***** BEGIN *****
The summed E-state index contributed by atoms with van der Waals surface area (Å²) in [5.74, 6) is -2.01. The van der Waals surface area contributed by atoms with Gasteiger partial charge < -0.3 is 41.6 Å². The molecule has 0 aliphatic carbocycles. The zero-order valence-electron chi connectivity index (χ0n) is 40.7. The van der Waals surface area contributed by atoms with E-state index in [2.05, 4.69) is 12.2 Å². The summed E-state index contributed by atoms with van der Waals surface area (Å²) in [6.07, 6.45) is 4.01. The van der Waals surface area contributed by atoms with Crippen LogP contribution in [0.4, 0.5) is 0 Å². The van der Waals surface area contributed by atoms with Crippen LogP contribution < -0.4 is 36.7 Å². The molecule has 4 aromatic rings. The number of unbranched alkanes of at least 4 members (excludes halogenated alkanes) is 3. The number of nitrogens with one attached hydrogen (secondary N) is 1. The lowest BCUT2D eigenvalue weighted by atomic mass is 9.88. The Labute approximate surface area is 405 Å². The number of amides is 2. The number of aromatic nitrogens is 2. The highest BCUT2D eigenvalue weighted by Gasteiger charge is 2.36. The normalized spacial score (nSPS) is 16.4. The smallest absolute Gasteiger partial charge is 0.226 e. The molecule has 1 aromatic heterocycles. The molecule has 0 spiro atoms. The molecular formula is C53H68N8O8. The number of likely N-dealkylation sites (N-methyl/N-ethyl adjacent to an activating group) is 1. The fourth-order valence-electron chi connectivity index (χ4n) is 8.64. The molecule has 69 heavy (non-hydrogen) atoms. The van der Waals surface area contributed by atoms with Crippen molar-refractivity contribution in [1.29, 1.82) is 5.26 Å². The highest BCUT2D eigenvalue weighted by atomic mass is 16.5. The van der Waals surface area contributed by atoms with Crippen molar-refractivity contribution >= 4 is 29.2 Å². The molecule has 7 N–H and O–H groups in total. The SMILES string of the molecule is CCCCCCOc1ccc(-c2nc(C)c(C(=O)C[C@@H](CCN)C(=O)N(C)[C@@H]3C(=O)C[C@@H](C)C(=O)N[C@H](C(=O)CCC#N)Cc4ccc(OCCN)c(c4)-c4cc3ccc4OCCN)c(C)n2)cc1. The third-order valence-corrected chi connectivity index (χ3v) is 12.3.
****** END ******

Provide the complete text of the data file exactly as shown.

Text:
The summed E-state index contributed by atoms with van der Waals surface area (Å²) in [5.74, 6) is -2.01. The van der Waals surface area contributed by atoms with Gasteiger partial charge < -0.3 is 41.6 Å². The molecule has 0 aliphatic carbocycles. The zero-order valence-electron chi connectivity index (χ0n) is 40.7. The van der Waals surface area contributed by atoms with E-state index in [2.05, 4.69) is 12.2 Å². The summed E-state index contributed by atoms with van der Waals surface area (Å²) in [6.07, 6.45) is 4.01. The van der Waals surface area contributed by atoms with Crippen LogP contribution in [0.4, 0.5) is 0 Å². The van der Waals surface area contributed by atoms with Crippen LogP contribution < -0.4 is 36.7 Å². The molecule has 4 aromatic rings. The number of unbranched alkanes of at least 4 members (excludes halogenated alkanes) is 3. The number of nitrogens with one attached hydrogen (secondary N) is 1. The lowest BCUT2D eigenvalue weighted by atomic mass is 9.88. The Labute approximate surface area is 405 Å². The number of amides is 2. The number of aromatic nitrogens is 2. The highest BCUT2D eigenvalue weighted by Gasteiger charge is 2.36. The normalized spacial score (nSPS) is 16.4. The smallest absolute Gasteiger partial charge is 0.226 e. The molecule has 1 aromatic heterocycles. The molecule has 0 spiro atoms. The molecular formula is C53H68N8O8. The number of likely N-dealkylation sites (N-methyl/N-ethyl adjacent to an activating group) is 1. The fourth-order valence-electron chi connectivity index (χ4n) is 8.64. The molecule has 69 heavy (non-hydrogen) atoms. The van der Waals surface area contributed by atoms with Crippen molar-refractivity contribution in [1.29, 1.82) is 5.26 Å². The highest BCUT2D eigenvalue weighted by atomic mass is 16.5. The van der Waals surface area contributed by atoms with Crippen molar-refractivity contribution >= 4 is 29.2 Å². The molecule has 7 N–H and O–H groups in total. The SMILES string of the molecule is CCCCCCOc1ccc(-c2nc(C)c(C(=O)C[C@@H](CCN)C(=O)N(C)[C@@H]3C(=O)C[C@@H](C)C(=O)N[C@H](C(=O)CCC#N)Cc4ccc(OCCN)c(c4)-c4cc3ccc4OCCN)c(C)n2)cc1. The third-order valence-corrected chi connectivity index (χ3v) is 12.3.